Hello, my name is Natasha Tracy. I’m a writer. I’m a computer geek. My hair is not naturally red. I have done over 150 skydives. I have paraglided over the mountains of Venezuela. And I have bipolar disorder. Today, it is a big chunk of who I am, but thanks to my coping skills, I know it is not the only chunk.
A LIFE WITH BIPOLAR DISORDER
I can’t say when my bipolar symptoms first started. I suspect it was when I was a child. I distinctly remember something very akin to hypomania when my best friend would stay over and then something very near depression when she left. This basic pattern could be seen in any child, I suppose, but my swings were drastically more dramatic than that seen in other children. My mother did think this was odd, and certainly in retrospect, but, at the time, she never considered it a big deal.
When I was a teenager, I started displaying the signs of clinical depression. I think any psychiatrist worth his or her salt would have diagnosed me as such but I never saw one. In spite of crying through classes, bus rides, and after school, in spite of self-harming and crying out for help, in spite of seeing quite a few professional counsellors, no one ever suggested I might have a mental illness. These professional counsellors seemed to focus on my actions and feelings as a situational issue rather than a brain issue. I attribute this not to lack of symptoms but, rather, a lack of expertise in small town counsellors. Today, I could have spotted the need for a doctor at 100 paces, but these people just weren’t educated enough to see it.
If one had suggested I see a doctor, my mother would have likely rejected this notion out of hand as she didn’t really believe in Western medicine and she particularly didn’t believe in psychiatry. For my part, I attributed my wild mood swings to the horrible life I was living through and I have no doubt that contributed to the symptoms.
Removing my family from my life and moving to a new town had a very uplifting effect on my mood, as did starting university. But within about a year or so, my symptoms returned and I saw a downturn in my grades. I didn’t put these two things together; all I knew was that I was having “emotional problems,” would cry at the drop of a hat and, eventually, I would start self-harming again and obsess over my own death.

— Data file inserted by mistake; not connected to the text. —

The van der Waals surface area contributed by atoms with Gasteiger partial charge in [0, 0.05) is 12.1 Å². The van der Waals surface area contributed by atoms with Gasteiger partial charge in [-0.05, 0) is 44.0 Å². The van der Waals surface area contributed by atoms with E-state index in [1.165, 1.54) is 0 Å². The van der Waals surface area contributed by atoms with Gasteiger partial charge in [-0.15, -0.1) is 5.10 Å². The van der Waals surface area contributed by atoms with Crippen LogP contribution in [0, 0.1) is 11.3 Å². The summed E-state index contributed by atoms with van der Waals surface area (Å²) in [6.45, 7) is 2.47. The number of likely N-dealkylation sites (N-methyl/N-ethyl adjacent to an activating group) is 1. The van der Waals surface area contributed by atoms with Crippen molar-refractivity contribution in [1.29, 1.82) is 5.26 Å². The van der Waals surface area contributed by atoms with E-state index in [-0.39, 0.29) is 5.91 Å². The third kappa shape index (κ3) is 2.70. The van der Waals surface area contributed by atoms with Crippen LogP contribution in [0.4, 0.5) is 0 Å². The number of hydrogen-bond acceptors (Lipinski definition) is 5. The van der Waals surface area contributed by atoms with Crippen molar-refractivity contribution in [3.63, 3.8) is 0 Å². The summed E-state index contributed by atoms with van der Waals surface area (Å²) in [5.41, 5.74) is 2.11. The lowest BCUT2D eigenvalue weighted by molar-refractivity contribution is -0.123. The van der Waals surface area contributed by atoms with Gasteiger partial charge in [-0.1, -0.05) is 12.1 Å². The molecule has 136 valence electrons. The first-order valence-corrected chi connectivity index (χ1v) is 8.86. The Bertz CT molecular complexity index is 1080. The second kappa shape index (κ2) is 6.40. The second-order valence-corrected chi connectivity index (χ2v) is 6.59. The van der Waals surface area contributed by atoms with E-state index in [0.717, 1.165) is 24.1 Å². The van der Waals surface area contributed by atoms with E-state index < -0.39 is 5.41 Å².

It was at this point that I saw a university counsellor who was considerably more savvy than those I had seen previously, and upon hearing my symptoms pretty much the first thing he said was, “Natasha, you need to see a doctor.” I had never even considered that. Really. I had grown up in a household that eschewed psychiatry and it never, ever, occurred to me to see a psychiatrist, as I mostly considered them to be drug-pushers.
But, at the time, I was in so much pain on a daily basis, so fatigued, so depressed, that I agreed to go. My ideas of what would lift my mood hadn’t worked and now I was placing my faith in that which I did not believe because I was desperate for things to get better.
As many people with bipolar will tell you, misdiagnosis is common and, as I have bipolar disorder type II, when I was first seen by a psychiatrist, he discounted my more mild hypomanias and diagnosed me with “minor depression.” At the time, I had done a lot of research online and I was pretty sure I had bipolar disorder; I also knew there was nothing “minor” about my depression, but when the psychiatrist disagreed, I just relented. At the time, all of my energy, every ounce, was being used just to keep me alive, and I had none left to disagree with this authority figure.
The medications he prescribed did not agree with me and, eventually, I changed psychiatrists and the diagnosis of bipolar disorder was correctly applied. So I tried all these drugs for depression with no success and then I tried the known drugs for bipolar (not many at the time) without success. For me, they were pretty much all the same. I would try them, get every side effect listed on the box, and could not tolerate them. Then we would have to try something new.